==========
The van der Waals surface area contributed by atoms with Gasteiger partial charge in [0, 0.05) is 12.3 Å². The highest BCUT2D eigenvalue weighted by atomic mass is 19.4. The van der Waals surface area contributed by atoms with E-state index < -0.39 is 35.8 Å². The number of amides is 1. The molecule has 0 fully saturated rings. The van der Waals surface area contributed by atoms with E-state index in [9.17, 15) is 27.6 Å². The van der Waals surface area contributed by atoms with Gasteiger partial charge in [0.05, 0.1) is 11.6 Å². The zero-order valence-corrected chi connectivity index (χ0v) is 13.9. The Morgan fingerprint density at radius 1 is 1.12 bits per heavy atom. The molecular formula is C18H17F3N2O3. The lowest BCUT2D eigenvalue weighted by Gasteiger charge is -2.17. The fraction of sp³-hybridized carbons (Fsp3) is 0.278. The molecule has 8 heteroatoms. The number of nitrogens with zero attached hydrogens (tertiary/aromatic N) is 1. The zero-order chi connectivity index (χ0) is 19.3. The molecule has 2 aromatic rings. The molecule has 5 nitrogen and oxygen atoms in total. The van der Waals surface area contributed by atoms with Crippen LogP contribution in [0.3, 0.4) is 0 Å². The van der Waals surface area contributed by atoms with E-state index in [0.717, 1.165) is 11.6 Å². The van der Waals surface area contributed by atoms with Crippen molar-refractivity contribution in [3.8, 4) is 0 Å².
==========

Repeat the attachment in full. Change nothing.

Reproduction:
The van der Waals surface area contributed by atoms with Gasteiger partial charge in [0, 0.05) is 12.3 Å². The highest BCUT2D eigenvalue weighted by atomic mass is 19.4. The van der Waals surface area contributed by atoms with E-state index < -0.39 is 35.8 Å². The number of amides is 1. The molecule has 0 fully saturated rings. The van der Waals surface area contributed by atoms with E-state index in [9.17, 15) is 27.6 Å². The van der Waals surface area contributed by atoms with Gasteiger partial charge in [0.05, 0.1) is 11.6 Å². The zero-order valence-corrected chi connectivity index (χ0v) is 13.9. The Morgan fingerprint density at radius 1 is 1.12 bits per heavy atom. The molecular formula is C18H17F3N2O3. The lowest BCUT2D eigenvalue weighted by Gasteiger charge is -2.17. The fraction of sp³-hybridized carbons (Fsp3) is 0.278. The molecule has 8 heteroatoms. The number of nitrogens with zero attached hydrogens (tertiary/aromatic N) is 1. The zero-order chi connectivity index (χ0) is 19.3. The molecule has 2 aromatic rings. The molecule has 5 nitrogen and oxygen atoms in total. The van der Waals surface area contributed by atoms with Crippen LogP contribution in [0.3, 0.4) is 0 Å². The van der Waals surface area contributed by atoms with E-state index in [0.717, 1.165) is 11.6 Å². The van der Waals surface area contributed by atoms with Crippen molar-refractivity contribution in [3.8, 4) is 0 Å².